Nos. 32176, 32276.
March 29, 1963. Rehearing Denied May 10, 1963.
Petition for review from the Florida Industrial Commission.
Jerry V. Wilkey of Wilkey Williams, Miami, for petitioners-respondents.
Joseph A. Wanick and Milton Robbins, Miami Beach, for City of Miami Beach.
Burnis T. Coleman and Patrick H. Mears, Tallahassee, for Florida Industrial Commission.
By a petition and a cross-petition for a writ of certiorari, we have for review an order of the Florida Industrial Commission which reversed an order of the deputy commissioner who had allowed benefits to surviving dependents of a deceased employee of the City of Miami Beach.
We must decide whether a failure to file a written notice of death in compliance with Section 440.18, Florida Statutes, F.S.A., was fatal to recovery under the circumstances revealed by the record.
The deceased employee James O. Cameron was a lieutenant in the fire department of the respondent city. His dependents claimed that his death on September 6, 1959, was caused by a coronary thrombosis which allegedly resulted from unusual exertion and heat exhaustion while fighting an extensive fire on August 26, 1959. Admittedly, no written notice of the death was served upon the employer within the thirty-day period stipulated by Section 440.18, Florida Statutes, F.S.A. The formal claim for benefits was not filed until July 31, 1961, more than twenty-two months after the employee's death occurred. At the initial hearing on the claim, the employer made a timely objection to the effect that no notice had been filed under Section 440.18, Florida Statutes, F.S.A. Without passing upon the objection, the deputy awarded full death benefits to the dependents. Upon review the Full Commission reversed the deputy and held that he should have made findings in connection with the failure to give notice. The order of reversal likewise concluded that the deputy had failed to consider the impact of the decedent's pre-existing physical ailments and the propriety of an apportionment of the award in accord with our opinions in Victor Wine and Liquor, Inc. v. Beasley, Fla., 141 So.2d 581, and Hampton v. Owens-Illinois Glass Co., Paper Products Division, Fla., 140 So.2d 868. For these and other reasons the Full Commission remanded the cause to the deputy for further proceedings and the entry of adequate findings. The claimants seek review of this order of reversal with reliance upon the rule that the order of the deputy should not be disturbed in the presence of competent substantial evidence to support it. The employer, by cross-petition, contends that the record reveals a total failure to comply with the requirements of the notice statute and a complete absence of any evidence to excuse such compliance.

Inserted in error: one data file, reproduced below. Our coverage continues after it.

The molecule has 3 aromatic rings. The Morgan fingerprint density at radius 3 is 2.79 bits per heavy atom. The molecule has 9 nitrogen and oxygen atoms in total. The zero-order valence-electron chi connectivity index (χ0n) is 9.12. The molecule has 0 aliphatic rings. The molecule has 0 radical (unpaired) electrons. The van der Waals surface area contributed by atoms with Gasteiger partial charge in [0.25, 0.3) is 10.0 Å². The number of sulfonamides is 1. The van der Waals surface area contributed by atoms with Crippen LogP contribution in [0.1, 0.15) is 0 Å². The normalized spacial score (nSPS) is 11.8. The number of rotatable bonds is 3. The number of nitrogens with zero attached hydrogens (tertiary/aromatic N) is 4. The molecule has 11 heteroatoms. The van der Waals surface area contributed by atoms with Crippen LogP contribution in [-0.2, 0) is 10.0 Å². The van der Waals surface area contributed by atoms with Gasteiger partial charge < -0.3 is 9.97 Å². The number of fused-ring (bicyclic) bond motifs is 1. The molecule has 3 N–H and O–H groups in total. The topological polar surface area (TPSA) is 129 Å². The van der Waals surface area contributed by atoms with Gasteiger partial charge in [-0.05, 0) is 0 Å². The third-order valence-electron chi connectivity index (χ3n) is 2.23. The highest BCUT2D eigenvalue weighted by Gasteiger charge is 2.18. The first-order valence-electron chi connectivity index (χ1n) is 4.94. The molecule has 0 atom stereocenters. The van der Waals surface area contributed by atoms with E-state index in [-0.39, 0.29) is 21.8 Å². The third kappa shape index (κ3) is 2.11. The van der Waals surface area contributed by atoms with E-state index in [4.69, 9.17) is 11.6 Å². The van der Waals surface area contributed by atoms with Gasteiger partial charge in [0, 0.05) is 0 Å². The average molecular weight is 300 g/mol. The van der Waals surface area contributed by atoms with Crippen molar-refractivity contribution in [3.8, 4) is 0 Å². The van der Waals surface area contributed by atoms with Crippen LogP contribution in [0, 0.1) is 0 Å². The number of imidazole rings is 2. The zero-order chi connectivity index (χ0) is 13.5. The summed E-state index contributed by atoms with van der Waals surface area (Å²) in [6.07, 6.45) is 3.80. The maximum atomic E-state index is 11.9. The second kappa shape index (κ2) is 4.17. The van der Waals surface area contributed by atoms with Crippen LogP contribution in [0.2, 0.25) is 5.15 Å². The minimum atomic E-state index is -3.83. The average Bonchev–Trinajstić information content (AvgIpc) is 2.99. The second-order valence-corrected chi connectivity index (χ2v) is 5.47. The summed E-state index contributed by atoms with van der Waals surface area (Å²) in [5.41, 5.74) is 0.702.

In view of the conclusion which we hereafter announce, it is unnecessary to consider any aspect of the matter except the question of failure to file the statutory notice.
Section 440.18(1), provides in part:
"(1) Notice of an injury or death in respect to which compensation is payable under this chapter shall be given within thirty days after the date of such injury or death (a) to the commission (b) to the employer; * * *."
Section 440.18(2), requires that the notice shall be in writing, shall contain the name and address of the employee and shall submit a statement of the time, place, nature and cause of death.
Section 440.18(4), announces the conditions under which failure to give the notice shall be excused in order to prevent a bar of the claim because of the failure to give the written notice. This section also provides that when such failure occurs "* * every presumption shall be against the validity of the claim."